At the 2014 Games, Russia was the big winner, earning gold in three of the five events. 

Russian figure skaters hold the unique record for gold medals in all of the events. 

Gillis Grafstrom (Sweden) and Evgeni Plushenko (Russia) each have four medals for the record of most medals by an individual.

What is the Olympic selection process?

Instead of using team trials, U.S. athletes will qualify based on their body of work over a long period of time, with more value placed on the major events such as U.S. Championships, ISU World Championships, Grand Prix Series and Final, and the Four Continents Championships.

The team will be named following the conclusion of the U.S. Figure Skating Championships, which occur Dec. 29, 2017–Jan. 7, 2018. 

All figure skaters must have turned 15 by July 1, 2017.

At this point, it makes most sense to give mini-guides to each event. We'll break it into four sections, corresponding to each event (men's and women's individual are grouped together). 

Individual 

Format: The individual event consists of the short program and free skate. In both the men's and women's events, 24 of the 30 competitors advance from the short program to the free skate. While the short will count for scoring sake, it acts like a qualifier to get to the free. The scores are then combined from the short and free programs to find the overall winner.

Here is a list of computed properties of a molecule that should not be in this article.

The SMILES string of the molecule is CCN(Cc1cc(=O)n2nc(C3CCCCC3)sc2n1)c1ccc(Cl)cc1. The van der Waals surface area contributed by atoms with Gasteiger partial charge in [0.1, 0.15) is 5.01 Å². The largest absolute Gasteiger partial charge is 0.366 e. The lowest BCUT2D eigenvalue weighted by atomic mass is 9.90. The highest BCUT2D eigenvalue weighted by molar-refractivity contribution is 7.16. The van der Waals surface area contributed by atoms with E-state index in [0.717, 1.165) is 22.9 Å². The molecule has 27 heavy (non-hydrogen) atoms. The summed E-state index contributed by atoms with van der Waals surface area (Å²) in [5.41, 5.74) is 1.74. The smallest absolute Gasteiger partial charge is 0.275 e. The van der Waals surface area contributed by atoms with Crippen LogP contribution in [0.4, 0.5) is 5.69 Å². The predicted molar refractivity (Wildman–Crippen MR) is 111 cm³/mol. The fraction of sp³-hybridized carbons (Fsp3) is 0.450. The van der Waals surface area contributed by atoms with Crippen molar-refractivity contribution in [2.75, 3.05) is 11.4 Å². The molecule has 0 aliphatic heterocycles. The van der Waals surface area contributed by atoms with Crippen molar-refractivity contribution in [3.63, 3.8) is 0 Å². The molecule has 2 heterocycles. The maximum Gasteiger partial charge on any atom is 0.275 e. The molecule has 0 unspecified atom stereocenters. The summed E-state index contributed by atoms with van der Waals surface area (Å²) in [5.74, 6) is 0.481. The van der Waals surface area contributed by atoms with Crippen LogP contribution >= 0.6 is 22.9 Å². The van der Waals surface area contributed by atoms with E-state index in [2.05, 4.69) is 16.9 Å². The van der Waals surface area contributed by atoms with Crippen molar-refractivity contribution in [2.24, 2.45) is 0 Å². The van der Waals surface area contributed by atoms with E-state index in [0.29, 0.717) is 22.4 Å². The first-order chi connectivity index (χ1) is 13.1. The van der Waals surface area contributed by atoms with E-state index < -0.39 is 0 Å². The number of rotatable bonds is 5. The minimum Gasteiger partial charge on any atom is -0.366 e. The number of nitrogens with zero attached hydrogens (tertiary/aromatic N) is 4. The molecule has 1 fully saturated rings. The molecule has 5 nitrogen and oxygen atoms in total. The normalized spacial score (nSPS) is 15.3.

Rules: Both men's and women's short program lasts a maximum of two minutes, 50 seconds. The men's free skate lasts between 4:20–4:40. The women's free skate lasts between 3:50–4:10. This is the first Olympics where men's and women's skaters can use music with lyrics. 

Each has required elements. 

The men's individual short program must have these seven required elements: Double or triple Axel Paulsen; Triple or quadruple jump immediately preceded by connecting steps and/or other comparable Free Skating movements; Jump combination consisting of a double jump and a triple jump or two triple jumps or a quadruple jump and a double jump or a triple jump; Flying spin; Camel spin or sit spin with only one change of foot; Spin combination with only one change of foot; Step sequence fully utilizing the ice surface.

The men's free skate program must have these elements: maximum of 8 jump elements (one of which must be an Axel type jump); maximum of three spins, one of which must be a spin combination, one a flying spin or a spin with a flying entrance and one a spin with only one position; maximum of one step sequence; maximum of one choreographic sequence. ​

The women's individual short program​ must have these seven required elements: ​Double or triple Axel Paulsen; Triple jump immediately preceded by connecting steps and/or other comparable Free Skating movements; Jump combination consisting of a double jump and a triple jump or two triple jumps; Flying spin; Layback/sideways leaning spin or sit or camel spin without change of foot; Spin combination with only one change of foot; Step sequence fully utilizing the ice surface.